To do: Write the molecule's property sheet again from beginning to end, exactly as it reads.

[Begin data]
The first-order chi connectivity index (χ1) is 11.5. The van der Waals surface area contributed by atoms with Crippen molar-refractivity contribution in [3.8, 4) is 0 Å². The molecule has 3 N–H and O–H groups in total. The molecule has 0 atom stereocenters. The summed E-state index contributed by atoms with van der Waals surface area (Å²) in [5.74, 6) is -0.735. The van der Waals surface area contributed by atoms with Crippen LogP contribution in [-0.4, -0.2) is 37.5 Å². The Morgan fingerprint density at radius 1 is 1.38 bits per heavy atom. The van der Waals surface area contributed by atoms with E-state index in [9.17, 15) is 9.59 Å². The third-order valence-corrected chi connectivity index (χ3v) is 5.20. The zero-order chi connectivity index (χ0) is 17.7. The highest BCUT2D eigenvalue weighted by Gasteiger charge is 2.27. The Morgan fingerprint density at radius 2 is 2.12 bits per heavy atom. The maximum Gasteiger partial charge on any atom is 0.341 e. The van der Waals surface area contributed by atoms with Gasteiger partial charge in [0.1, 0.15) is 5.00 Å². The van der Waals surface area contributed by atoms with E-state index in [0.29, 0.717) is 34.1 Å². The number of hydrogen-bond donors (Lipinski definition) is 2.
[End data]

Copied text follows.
The first-order chi connectivity index (χ1) is 11.5. The van der Waals surface area contributed by atoms with Crippen molar-refractivity contribution in [3.8, 4) is 0 Å². The molecule has 3 N–H and O–H groups in total. The molecule has 0 atom stereocenters. The summed E-state index contributed by atoms with van der Waals surface area (Å²) in [5.74, 6) is -0.735. The van der Waals surface area contributed by atoms with Crippen LogP contribution in [-0.4, -0.2) is 37.5 Å². The Morgan fingerprint density at radius 1 is 1.38 bits per heavy atom. The van der Waals surface area contributed by atoms with E-state index in [9.17, 15) is 9.59 Å². The third-order valence-corrected chi connectivity index (χ3v) is 5.20. The zero-order chi connectivity index (χ0) is 17.7. The highest BCUT2D eigenvalue weighted by Gasteiger charge is 2.27. The Morgan fingerprint density at radius 2 is 2.12 bits per heavy atom. The maximum Gasteiger partial charge on any atom is 0.341 e. The van der Waals surface area contributed by atoms with Gasteiger partial charge in [0.1, 0.15) is 5.00 Å². The van der Waals surface area contributed by atoms with E-state index in [0.29, 0.717) is 34.1 Å². The number of hydrogen-bond donors (Lipinski definition) is 2.